The Washington PostDemocracy Dies in Darkness

Opinion Macron wins one for democracy, but the far right still looms

Emmanuel Macron, France's president, waves to supporters following the second round of voting in the French presidential election in Paris, France, on Sunday. (Nathan Laine/Bloomberg)
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The robust victory of France’s middle-of-the-road President Emmanuel Macron in Sunday’s election is good news for the Western alliance on behalf of Ukraine and bad news for Russian leader Vladimir Putin. Macron’s reelection is also a triumph for the European Union and a setback for those who would weaken it or break it up.

And the defeat of far-right leader Marine Le Pen dealt an important blow to nationalist forces in Europe focused on limiting immigration and marginalizing immigrants, particularly Muslims. It was thus a victory for democracy as well.

The size of Macron’s margin — projected at 59 percent to Le Pen’s 41 percent — was more comfortable than many of his supporters expected even two weeks ago, when Macron and Le Pen advanced to the decisive round.

It reflected Macron’s success in making the dangers of a Le Pen presidency more salient to key voter groups than their frustrations with inflation, their sense that he is out of touch, and a conviction among progressives that while he promised five years ago to be neither right nor left, he governed more from the center-right. To woo the left, Macron softened his stance on economic questions, notably his proposals to raise the eligibility age for social security.

James McAuley: Voters disappointed by Macron still backed him. Now he owes them.

Macron was especially effective in tying Le Pen to Putin. While Macron’s quest for better relations with Putin brought him criticism from the Russian dictator’s adversaries in the West, Le Pen’s closeness to Putin (and her party’s financial ties to a Russian bank) gave the incumbent a fat target, which he hit squarely during their debate last week. Macron’s insistence that Le Pen’s proposals were racist, divisive or unworkable did the rest.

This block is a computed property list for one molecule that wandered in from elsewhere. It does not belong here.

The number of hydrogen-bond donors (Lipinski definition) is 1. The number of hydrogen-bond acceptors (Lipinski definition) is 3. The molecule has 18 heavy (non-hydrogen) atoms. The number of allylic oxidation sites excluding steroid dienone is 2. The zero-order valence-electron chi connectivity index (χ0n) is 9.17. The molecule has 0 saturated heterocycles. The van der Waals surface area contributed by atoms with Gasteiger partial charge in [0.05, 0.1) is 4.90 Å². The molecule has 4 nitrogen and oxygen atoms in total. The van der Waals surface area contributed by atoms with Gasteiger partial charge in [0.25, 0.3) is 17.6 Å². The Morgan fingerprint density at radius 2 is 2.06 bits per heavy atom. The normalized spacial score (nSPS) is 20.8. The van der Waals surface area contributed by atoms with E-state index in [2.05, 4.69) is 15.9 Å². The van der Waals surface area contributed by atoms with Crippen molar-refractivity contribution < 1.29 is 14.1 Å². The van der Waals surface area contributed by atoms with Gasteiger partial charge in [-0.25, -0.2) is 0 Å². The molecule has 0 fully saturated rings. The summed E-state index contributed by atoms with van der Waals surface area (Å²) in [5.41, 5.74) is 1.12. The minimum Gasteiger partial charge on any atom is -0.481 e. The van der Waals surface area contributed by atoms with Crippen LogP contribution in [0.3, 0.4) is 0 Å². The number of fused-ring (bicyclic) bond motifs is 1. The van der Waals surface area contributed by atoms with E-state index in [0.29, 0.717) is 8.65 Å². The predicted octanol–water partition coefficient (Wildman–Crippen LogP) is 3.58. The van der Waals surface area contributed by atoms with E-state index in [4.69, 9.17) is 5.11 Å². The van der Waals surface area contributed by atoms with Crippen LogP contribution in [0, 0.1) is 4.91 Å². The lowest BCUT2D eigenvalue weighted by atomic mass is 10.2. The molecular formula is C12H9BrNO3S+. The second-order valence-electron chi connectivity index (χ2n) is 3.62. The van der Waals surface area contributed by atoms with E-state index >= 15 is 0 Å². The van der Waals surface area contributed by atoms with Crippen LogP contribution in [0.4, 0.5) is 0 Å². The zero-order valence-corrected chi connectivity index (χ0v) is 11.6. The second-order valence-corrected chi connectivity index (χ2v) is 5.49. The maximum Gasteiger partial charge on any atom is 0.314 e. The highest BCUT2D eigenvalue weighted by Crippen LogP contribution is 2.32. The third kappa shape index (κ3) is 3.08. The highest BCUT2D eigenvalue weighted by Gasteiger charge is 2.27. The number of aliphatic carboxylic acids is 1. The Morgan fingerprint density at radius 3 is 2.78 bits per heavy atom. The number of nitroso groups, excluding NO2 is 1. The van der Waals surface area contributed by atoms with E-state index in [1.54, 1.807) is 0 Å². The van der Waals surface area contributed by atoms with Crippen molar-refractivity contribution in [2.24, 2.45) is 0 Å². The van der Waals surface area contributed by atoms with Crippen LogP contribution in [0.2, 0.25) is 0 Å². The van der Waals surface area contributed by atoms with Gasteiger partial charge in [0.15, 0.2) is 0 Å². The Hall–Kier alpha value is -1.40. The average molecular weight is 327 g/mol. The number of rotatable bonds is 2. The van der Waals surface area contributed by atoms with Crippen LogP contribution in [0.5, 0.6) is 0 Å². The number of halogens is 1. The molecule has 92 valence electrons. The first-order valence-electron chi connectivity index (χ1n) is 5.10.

But Sunday’s good news carried qualifiers and caveats, and Macron used his victory speech to acknowledge the “anger” in a country full of “doubt and division” and pledged to fight for a “more just” nation in which “no one will be left by the wayside.”

Despite the size of Macron’s projected victory, it fell short of his 66- to 34-percent defeat of Le Pen in 2017. Le Pen’s efforts to transform herself from a dangerous far-right zealot to a friend of the French working class bore fruit. Exit polls showed her especially strong among working-class voters. The fact that so many are now willing to support a candidate of the ultraright suggested how economic distress bred by anger over social and economic change has eroded what the French call the “Republican Front” — the alliance in support of a tolerant, democratic republic.

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Marine Le Pen’s projected vote is more than double the 17.8 percent that her father, Jean-Marie Le Pen, the founder of the predecessor party to his daughter’s, won in the 2002 runoff against then-president Jacques Chirac.

Signs of anger at Macron on the left included relatively low turnout in areas won by leftist candidate Jean-Luc Mélenchon, who ran just behind Le Pen in the first round of voting two weeks ago. Faced with a choice between a challenger they saw as a fascist and an incumbent they regarded as a friend of big business and the wealthy, polls found that four Mélenchon voters in 10 either abstained or cast blank ballots.

The Post's View: Macron’s win is cause for great relief — and modest celebration

In Seine-Saint-Denis, a working-class region outside of Paris with a substantial Muslim population, Mélenchon won overwhelmingly in the first round. As of 5 p.m. Sunday, according to the Europe Elects Twitter feed, Seine-Saint-Denis’s turnout was the lowest in the nation at 45 percent.

This points to the major challenge Macron faces in French legislative elections that will be held in two rounds on June 12 and June 19. Many lukewarm Macron voters might express their discontent by opposing National Assembly candidates of the president’s party. The political leaning of the French prime minister, who enjoys considerable power, is determined by who controls the Assembly.

If Macron’s Republic on the Move party loses its majority, Macron could be faced with a fractured and unruly parliament, the need for elaborate negotiations and possibly, although it’s a long shot, a prime minister hostile to his program.

Even before Sunday’s vote, Mélenchon began campaigning for the prime minister’s job, urging voters to support his radical left party as a check on whoever won the presidency. The legislative elections will also be a test of whether the parties accustomed to governing France before Macron’s 2017 breakthrough — the center-right Republicans and the center-left Socialists — can stage a comeback after being crushed in the first presidential round.

None of this, however, should detract from Macron’s extraordinary achievement. A loner who broke with the major parties and, from scratch, built a novel coalition of the center managed to win a decisive reelection in a time of deep discontent and uncertainty. He prevailed in a nation that has not looked kindly on incumbents for decades.

And through his victory, he saved Europe from political catastrophe.

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